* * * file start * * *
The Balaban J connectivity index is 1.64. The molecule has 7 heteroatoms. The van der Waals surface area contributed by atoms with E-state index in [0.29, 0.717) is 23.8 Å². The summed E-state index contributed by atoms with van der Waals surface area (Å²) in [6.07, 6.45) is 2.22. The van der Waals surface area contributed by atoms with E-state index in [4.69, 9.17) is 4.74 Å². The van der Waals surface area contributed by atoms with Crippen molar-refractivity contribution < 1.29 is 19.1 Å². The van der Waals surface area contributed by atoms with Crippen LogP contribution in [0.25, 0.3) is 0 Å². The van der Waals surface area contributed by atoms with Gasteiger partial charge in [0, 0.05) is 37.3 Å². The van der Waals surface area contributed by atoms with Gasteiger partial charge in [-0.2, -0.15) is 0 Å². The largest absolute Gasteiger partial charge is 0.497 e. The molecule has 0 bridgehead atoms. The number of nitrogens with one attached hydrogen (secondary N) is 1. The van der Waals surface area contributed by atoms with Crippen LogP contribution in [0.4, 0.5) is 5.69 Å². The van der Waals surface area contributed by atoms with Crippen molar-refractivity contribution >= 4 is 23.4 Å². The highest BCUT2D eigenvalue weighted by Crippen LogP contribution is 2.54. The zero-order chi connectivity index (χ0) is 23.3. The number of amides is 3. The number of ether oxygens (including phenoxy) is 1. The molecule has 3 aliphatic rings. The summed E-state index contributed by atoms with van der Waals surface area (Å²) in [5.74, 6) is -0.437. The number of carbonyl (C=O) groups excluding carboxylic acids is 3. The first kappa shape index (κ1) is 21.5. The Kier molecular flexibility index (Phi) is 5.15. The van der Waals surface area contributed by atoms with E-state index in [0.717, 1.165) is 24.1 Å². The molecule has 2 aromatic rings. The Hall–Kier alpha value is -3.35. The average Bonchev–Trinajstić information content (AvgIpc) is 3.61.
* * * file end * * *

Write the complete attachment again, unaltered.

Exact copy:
The Balaban J connectivity index is 1.64. The molecule has 7 heteroatoms. The van der Waals surface area contributed by atoms with E-state index in [0.29, 0.717) is 23.8 Å². The summed E-state index contributed by atoms with van der Waals surface area (Å²) in [6.07, 6.45) is 2.22. The van der Waals surface area contributed by atoms with E-state index in [4.69, 9.17) is 4.74 Å². The van der Waals surface area contributed by atoms with Crippen molar-refractivity contribution < 1.29 is 19.1 Å². The van der Waals surface area contributed by atoms with Crippen LogP contribution in [0.25, 0.3) is 0 Å². The van der Waals surface area contributed by atoms with Gasteiger partial charge in [0, 0.05) is 37.3 Å². The van der Waals surface area contributed by atoms with Gasteiger partial charge in [-0.2, -0.15) is 0 Å². The largest absolute Gasteiger partial charge is 0.497 e. The molecule has 0 bridgehead atoms. The number of nitrogens with one attached hydrogen (secondary N) is 1. The van der Waals surface area contributed by atoms with Crippen LogP contribution in [0.4, 0.5) is 5.69 Å². The van der Waals surface area contributed by atoms with Crippen molar-refractivity contribution >= 4 is 23.4 Å². The highest BCUT2D eigenvalue weighted by Crippen LogP contribution is 2.54. The zero-order chi connectivity index (χ0) is 23.3. The number of amides is 3. The number of ether oxygens (including phenoxy) is 1. The molecule has 3 aliphatic rings. The summed E-state index contributed by atoms with van der Waals surface area (Å²) in [5.74, 6) is -0.437. The number of carbonyl (C=O) groups excluding carboxylic acids is 3. The first kappa shape index (κ1) is 21.5. The Kier molecular flexibility index (Phi) is 5.15. The van der Waals surface area contributed by atoms with E-state index in [0.717, 1.165) is 24.1 Å². The molecule has 2 aromatic rings. The Hall–Kier alpha value is -3.35. The average Bonchev–Trinajstić information content (AvgIpc) is 3.61.